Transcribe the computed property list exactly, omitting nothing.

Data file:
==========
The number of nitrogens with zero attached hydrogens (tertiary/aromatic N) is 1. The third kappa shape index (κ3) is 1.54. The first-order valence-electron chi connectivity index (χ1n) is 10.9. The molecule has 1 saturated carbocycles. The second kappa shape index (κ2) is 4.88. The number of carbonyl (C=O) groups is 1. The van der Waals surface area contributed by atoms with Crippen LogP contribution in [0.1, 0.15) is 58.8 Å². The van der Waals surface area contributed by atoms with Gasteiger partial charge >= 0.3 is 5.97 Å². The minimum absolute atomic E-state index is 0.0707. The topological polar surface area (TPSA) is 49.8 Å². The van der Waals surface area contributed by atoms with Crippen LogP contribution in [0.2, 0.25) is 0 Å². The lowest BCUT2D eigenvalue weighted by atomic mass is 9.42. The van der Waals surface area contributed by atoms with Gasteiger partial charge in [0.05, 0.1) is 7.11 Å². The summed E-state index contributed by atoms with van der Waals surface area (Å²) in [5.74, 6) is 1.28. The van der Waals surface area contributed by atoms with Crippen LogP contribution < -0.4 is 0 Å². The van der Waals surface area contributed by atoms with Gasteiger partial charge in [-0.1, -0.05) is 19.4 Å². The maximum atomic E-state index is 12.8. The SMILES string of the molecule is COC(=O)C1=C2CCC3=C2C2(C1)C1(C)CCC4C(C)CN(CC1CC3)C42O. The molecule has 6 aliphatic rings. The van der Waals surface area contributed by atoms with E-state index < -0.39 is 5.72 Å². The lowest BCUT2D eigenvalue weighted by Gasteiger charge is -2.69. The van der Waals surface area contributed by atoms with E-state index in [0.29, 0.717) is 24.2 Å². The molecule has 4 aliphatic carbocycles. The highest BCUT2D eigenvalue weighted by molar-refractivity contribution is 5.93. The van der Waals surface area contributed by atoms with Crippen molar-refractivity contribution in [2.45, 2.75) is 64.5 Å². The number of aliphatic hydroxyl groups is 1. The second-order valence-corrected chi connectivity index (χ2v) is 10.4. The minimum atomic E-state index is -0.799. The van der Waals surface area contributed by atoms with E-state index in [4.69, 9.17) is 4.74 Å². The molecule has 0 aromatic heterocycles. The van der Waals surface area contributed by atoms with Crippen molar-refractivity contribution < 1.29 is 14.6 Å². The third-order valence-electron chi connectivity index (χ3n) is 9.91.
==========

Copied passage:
The number of nitrogens with zero attached hydrogens (tertiary/aromatic N) is 1. The third kappa shape index (κ3) is 1.54. The first-order valence-electron chi connectivity index (χ1n) is 10.9. The molecule has 1 saturated carbocycles. The second kappa shape index (κ2) is 4.88. The number of carbonyl (C=O) groups is 1. The van der Waals surface area contributed by atoms with Crippen LogP contribution in [0.1, 0.15) is 58.8 Å². The van der Waals surface area contributed by atoms with Gasteiger partial charge >= 0.3 is 5.97 Å². The minimum absolute atomic E-state index is 0.0707. The topological polar surface area (TPSA) is 49.8 Å². The van der Waals surface area contributed by atoms with Crippen LogP contribution in [0.2, 0.25) is 0 Å². The lowest BCUT2D eigenvalue weighted by atomic mass is 9.42. The van der Waals surface area contributed by atoms with Gasteiger partial charge in [0.05, 0.1) is 7.11 Å². The summed E-state index contributed by atoms with van der Waals surface area (Å²) in [5.74, 6) is 1.28. The van der Waals surface area contributed by atoms with Crippen LogP contribution < -0.4 is 0 Å². The van der Waals surface area contributed by atoms with Gasteiger partial charge in [-0.1, -0.05) is 19.4 Å². The maximum atomic E-state index is 12.8. The SMILES string of the molecule is COC(=O)C1=C2CCC3=C2C2(C1)C1(C)CCC4C(C)CN(CC1CC3)C42O. The molecule has 6 aliphatic rings. The van der Waals surface area contributed by atoms with E-state index < -0.39 is 5.72 Å². The lowest BCUT2D eigenvalue weighted by Gasteiger charge is -2.69. The van der Waals surface area contributed by atoms with E-state index in [0.29, 0.717) is 24.2 Å². The molecule has 4 aliphatic carbocycles. The highest BCUT2D eigenvalue weighted by molar-refractivity contribution is 5.93. The van der Waals surface area contributed by atoms with Crippen molar-refractivity contribution in [2.45, 2.75) is 64.5 Å². The number of aliphatic hydroxyl groups is 1. The second-order valence-corrected chi connectivity index (χ2v) is 10.4. The minimum atomic E-state index is -0.799. The van der Waals surface area contributed by atoms with E-state index in [4.69, 9.17) is 4.74 Å². The molecule has 0 aromatic heterocycles. The van der Waals surface area contributed by atoms with Crippen molar-refractivity contribution < 1.29 is 14.6 Å². The third-order valence-electron chi connectivity index (χ3n) is 9.91.